When NorteñoBlog last caught up with Remex Records, the YouTube telenovela factory that fronts as a powerhouse indie label, its star Edwin Luna had just begun floating trial balloons for a coup solo career. Flaring his nostrils with serious artistic intent, Luna had recently begun separating his name from that of his banda, La Trakalosa de Monterrey, and… acting in their 20-minute music videos. Surely before long they’d separate? Amid rancor and acrimony? Two competing bandas criss-crossing the continent with increasingly side-eyed arrangements of “Mi Padrino El Diablo”?
Thankfully we’re not there yet. Singer and banda are still united and scoring bi-national hits as Edwin Luna y La Trakalosa, with a thriving production company — Editraka — that hosts fitness classes. (Their “flared nostril burpees” are killers.) But Luna is also experimenting with some solo tunes of his own. Rest assured they are terrible.
“Es Tiempo de Amar” is his bid for a big unifying national pop ballad. The video has Mexicans of every age singing about love and brighter tomorrows, some lavish hand gestures, inspiring words on pieces of cardboard (more Love Actually than “Subterranean Homesick Blues”), and a closing quote from Madre Teresa de Calcutta. (You were expecting maybe Sor Juana?) There’s nothing norteño about it, which wouldn’t necessarily be a bad thing if Luna knew how to sing non-norteño songs with any semblance of a personality. There’s also nothing topical about it, unless you hear the line “Es tiempo de… recuperar lo perdido” as a call for the Mexican government to fix the country’s kidnapping problem, along the lines of Intocable‘s “Día 730.” But, as we’ve seen recently, governments have enough trouble reacting to even overwhelming gestures of dissent. Subtlety in this case is NO VALE LA PENA.
What’s that? Hawaiian noises? Even lower on the sufferability gauge is Luna’s “Como la Luna y el Sol,” featuring his main squeeze, the actor and director Alma Cero. It’s a polite Jack Johnson skank about how the two lovebirds want to rotate in one another’s lives like the sun and moon; which means their love is, if not eternal, at least pre-Copernican. They don’t even have any decent “heavenly bodies” puns to bail out this piece of crap. What they do have is a lovely vacation video from Hawaii, featuring paddleboards and Alma Cero miraculously managing to lounge on a bed of lava rocks without slicing up her fancy dress. Recommended if you don’t automatically scroll past friends’ Facebook videos. Otherwise, NO VALE LA PENA.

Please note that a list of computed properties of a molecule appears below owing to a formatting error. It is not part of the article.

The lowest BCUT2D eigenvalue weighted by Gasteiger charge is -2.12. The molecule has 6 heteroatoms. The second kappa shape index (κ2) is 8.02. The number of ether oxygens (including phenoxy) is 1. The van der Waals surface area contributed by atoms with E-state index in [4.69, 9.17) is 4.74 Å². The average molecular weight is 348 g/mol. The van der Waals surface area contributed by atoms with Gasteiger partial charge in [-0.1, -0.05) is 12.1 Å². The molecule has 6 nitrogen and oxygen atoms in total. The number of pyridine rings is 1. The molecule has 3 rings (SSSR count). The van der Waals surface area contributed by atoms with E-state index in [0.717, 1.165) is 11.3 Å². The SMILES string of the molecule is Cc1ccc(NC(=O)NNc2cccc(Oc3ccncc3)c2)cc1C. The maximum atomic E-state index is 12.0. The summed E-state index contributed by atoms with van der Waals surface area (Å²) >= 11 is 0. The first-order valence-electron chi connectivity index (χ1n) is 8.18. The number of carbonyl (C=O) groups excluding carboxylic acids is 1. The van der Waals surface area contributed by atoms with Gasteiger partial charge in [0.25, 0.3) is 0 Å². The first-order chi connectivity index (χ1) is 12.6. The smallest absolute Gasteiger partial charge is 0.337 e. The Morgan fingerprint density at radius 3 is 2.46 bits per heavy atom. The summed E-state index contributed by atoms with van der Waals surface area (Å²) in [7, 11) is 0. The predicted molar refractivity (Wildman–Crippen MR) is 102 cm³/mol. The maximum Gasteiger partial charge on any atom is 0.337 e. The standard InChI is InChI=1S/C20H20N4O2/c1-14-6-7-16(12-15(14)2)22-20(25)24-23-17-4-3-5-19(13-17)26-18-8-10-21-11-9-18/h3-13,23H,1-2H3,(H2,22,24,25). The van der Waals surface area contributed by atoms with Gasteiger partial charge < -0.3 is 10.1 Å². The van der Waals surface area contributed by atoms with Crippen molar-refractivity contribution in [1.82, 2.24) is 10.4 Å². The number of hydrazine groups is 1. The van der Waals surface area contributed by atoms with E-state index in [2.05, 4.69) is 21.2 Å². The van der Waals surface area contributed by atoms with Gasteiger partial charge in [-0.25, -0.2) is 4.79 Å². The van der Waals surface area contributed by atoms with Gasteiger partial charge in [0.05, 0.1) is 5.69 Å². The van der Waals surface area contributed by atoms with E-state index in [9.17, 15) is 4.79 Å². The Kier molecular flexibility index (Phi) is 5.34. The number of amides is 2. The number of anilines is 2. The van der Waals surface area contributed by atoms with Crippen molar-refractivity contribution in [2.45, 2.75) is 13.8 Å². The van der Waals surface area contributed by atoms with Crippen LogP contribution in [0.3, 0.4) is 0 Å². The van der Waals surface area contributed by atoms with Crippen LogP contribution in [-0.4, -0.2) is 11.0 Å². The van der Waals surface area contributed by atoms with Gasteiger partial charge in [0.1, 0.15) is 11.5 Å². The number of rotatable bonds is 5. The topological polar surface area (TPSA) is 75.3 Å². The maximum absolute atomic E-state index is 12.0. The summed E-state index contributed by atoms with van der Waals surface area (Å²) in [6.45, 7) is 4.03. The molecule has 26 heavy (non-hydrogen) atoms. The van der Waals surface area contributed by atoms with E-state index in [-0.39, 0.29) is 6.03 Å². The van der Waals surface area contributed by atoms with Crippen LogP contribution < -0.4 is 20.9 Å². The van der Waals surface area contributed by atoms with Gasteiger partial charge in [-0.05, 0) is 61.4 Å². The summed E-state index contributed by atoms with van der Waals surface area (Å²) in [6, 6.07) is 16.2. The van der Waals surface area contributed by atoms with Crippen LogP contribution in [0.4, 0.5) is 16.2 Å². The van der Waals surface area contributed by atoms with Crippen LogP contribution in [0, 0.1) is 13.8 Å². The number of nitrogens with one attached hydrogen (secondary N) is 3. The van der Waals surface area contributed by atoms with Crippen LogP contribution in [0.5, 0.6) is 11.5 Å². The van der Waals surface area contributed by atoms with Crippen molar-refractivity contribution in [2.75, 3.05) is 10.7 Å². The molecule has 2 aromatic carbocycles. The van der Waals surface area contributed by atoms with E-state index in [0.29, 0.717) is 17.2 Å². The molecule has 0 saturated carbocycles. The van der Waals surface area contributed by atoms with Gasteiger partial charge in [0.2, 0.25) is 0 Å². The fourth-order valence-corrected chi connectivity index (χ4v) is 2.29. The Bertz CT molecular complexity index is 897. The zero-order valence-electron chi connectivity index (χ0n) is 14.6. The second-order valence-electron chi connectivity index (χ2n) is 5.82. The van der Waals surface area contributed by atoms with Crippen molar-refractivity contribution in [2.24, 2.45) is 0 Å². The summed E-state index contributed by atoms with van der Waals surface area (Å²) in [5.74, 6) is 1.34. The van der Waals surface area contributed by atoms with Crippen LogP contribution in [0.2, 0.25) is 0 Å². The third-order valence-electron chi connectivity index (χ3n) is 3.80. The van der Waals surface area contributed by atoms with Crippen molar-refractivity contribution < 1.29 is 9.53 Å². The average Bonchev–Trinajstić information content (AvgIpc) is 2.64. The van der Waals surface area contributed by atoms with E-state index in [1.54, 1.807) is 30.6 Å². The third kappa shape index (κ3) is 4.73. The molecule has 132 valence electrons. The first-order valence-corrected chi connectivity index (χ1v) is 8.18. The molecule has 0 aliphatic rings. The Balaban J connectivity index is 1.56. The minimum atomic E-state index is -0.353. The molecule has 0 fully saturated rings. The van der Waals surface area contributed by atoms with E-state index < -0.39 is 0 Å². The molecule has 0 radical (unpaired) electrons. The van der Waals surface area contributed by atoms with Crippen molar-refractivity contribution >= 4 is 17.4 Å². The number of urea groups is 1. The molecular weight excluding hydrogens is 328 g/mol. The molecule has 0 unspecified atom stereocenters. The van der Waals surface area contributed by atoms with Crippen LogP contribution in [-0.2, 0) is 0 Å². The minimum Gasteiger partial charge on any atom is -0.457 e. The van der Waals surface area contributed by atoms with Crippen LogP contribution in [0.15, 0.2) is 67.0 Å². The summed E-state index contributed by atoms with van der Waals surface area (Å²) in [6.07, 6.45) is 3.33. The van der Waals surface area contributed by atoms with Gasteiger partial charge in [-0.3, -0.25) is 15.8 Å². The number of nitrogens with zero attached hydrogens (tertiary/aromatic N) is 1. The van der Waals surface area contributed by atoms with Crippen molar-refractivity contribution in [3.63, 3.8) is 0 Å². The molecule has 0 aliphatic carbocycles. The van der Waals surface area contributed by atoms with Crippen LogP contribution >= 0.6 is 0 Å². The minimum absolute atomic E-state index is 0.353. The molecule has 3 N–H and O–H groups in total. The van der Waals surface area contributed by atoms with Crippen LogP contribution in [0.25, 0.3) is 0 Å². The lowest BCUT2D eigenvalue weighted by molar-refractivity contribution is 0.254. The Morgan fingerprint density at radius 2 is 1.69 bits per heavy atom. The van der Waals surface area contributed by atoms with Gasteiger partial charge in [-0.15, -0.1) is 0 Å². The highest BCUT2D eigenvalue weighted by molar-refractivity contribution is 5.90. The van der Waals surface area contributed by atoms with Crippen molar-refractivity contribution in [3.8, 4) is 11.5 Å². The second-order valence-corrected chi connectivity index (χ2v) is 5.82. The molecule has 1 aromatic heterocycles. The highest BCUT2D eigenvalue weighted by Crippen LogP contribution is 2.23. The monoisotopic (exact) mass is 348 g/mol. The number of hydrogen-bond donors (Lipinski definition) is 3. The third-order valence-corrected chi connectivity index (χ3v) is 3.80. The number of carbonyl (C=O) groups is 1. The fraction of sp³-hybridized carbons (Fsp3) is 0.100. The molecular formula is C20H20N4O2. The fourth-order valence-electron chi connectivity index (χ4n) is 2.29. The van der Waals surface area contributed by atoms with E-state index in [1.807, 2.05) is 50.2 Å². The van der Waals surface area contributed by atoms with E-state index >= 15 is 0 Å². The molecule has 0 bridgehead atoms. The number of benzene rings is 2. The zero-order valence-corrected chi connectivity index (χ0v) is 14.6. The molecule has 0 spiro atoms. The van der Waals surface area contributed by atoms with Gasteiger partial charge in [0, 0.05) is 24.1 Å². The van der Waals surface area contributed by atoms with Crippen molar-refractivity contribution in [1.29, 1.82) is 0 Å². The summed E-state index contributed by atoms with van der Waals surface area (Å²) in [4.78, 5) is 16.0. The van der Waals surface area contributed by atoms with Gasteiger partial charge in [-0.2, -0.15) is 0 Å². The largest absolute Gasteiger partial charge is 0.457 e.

Fortunately for Remex, they’ve also got singer-songwriter Lalo Ayala and his band Latente. Like Luna and their record label, Ayala hails from the city of Monterrey, Nuevo León, and in 2011 he gave Calibre 50 one of their earliest hits: “El Tierno Se Fue” (“No More Mr. Nice Guy,” approximately). It’s an extremely smarmy love ballad about how singer Eden Muñoz likes it rough, with cell phone photos. In Billboard, Leila Cobo said the lyric and video “border on soft porn.” Reached for comment, soft porn proposed erecting a border wall full of glory holes.
Where were we? Oh right — Ayala and Latente’s recent output has been more chaste and Intocablish. On new midtempo cumbias like “No lo Sé, Piénsalo,” a love song that probably isn’t actually about Google stalking, and “Esto Es Lo Que Hay,” one of the few pop songs about dieting, they sound refreshingly unique. Also good is 2016’s “Que Vuelva,” a more typical romantic tune that crescendos from Intocable lope to a finale of energetic drum fills. Latente is a tight quintet, able to hone in on seemingly any rhythm in an instant. VALE LA PENA
Equally tight, because it’s a duranguense band that’s used to playing at the speed of light, is Grupo Montéz de Durango. A decade ago Montéz was so huge my local discoteca proprietor showered me with free promo swag when I bought the band’s live DVD. That discoteca is now long gone, and so is the selling power of the Montéz name, but they’re still releasing listenable electroacoustic work on Remex. “Cuatro Rosas” is a midtempo cumbia, while “Cómo Quieren Que la Olvide” sounds and looks like old times, only slower: a synth-horn polka version of a Fato song, set in a video full of Chicago tourist scenery. I think singing plaintively by the Bean is some kind of visual pun on “reflecting”? Truth be told, these guys have never been the Blog’s favorite duranguense act — that’d be Diana Reyes, or Alacranes Musical, or the mysterious Banda Lamento Show — but it’s nice to have ’em back on a label that people might actually hear. VALE LA PENA